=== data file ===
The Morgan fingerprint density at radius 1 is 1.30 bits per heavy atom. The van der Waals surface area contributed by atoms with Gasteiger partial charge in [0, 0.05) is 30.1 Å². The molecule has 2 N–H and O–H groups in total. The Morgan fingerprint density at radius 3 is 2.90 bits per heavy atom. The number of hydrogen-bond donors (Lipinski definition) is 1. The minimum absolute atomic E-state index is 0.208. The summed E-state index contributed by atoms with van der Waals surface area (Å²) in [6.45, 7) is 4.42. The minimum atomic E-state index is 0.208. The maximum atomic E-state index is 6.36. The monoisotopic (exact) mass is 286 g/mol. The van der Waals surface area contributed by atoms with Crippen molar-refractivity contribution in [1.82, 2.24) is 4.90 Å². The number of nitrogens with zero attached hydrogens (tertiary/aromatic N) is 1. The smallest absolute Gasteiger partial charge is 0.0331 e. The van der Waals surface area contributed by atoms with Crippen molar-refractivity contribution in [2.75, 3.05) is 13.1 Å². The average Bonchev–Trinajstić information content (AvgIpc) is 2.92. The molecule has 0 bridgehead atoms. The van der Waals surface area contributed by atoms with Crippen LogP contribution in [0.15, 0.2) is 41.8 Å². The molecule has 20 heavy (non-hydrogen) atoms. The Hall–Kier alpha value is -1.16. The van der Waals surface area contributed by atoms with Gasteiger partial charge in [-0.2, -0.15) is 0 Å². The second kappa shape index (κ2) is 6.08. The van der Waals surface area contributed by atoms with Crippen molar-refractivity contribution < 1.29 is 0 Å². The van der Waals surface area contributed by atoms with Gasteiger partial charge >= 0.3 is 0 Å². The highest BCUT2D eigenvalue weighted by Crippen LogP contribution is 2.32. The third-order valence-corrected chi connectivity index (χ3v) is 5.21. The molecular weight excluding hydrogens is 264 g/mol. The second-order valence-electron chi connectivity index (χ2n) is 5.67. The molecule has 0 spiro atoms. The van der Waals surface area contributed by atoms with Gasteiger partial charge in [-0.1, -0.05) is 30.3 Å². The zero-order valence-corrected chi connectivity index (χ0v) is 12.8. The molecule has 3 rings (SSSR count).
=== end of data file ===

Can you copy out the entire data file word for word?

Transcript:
The Morgan fingerprint density at radius 1 is 1.30 bits per heavy atom. The van der Waals surface area contributed by atoms with Gasteiger partial charge in [0, 0.05) is 30.1 Å². The molecule has 2 N–H and O–H groups in total. The Morgan fingerprint density at radius 3 is 2.90 bits per heavy atom. The number of hydrogen-bond donors (Lipinski definition) is 1. The minimum absolute atomic E-state index is 0.208. The summed E-state index contributed by atoms with van der Waals surface area (Å²) in [6.45, 7) is 4.42. The minimum atomic E-state index is 0.208. The maximum atomic E-state index is 6.36. The monoisotopic (exact) mass is 286 g/mol. The van der Waals surface area contributed by atoms with Crippen molar-refractivity contribution in [1.82, 2.24) is 4.90 Å². The number of nitrogens with zero attached hydrogens (tertiary/aromatic N) is 1. The smallest absolute Gasteiger partial charge is 0.0331 e. The van der Waals surface area contributed by atoms with Crippen molar-refractivity contribution in [2.75, 3.05) is 13.1 Å². The average Bonchev–Trinajstić information content (AvgIpc) is 2.92. The molecule has 0 bridgehead atoms. The van der Waals surface area contributed by atoms with Crippen LogP contribution in [0.15, 0.2) is 41.8 Å². The molecule has 20 heavy (non-hydrogen) atoms. The Hall–Kier alpha value is -1.16. The van der Waals surface area contributed by atoms with Gasteiger partial charge in [-0.2, -0.15) is 0 Å². The second kappa shape index (κ2) is 6.08. The van der Waals surface area contributed by atoms with Crippen molar-refractivity contribution < 1.29 is 0 Å². The van der Waals surface area contributed by atoms with Gasteiger partial charge >= 0.3 is 0 Å². The highest BCUT2D eigenvalue weighted by Crippen LogP contribution is 2.32. The third-order valence-corrected chi connectivity index (χ3v) is 5.21. The molecular weight excluding hydrogens is 264 g/mol. The second-order valence-electron chi connectivity index (χ2n) is 5.67. The molecule has 0 spiro atoms. The van der Waals surface area contributed by atoms with Gasteiger partial charge in [-0.1, -0.05) is 30.3 Å². The zero-order valence-corrected chi connectivity index (χ0v) is 12.8. The molecule has 3 rings (SSSR count).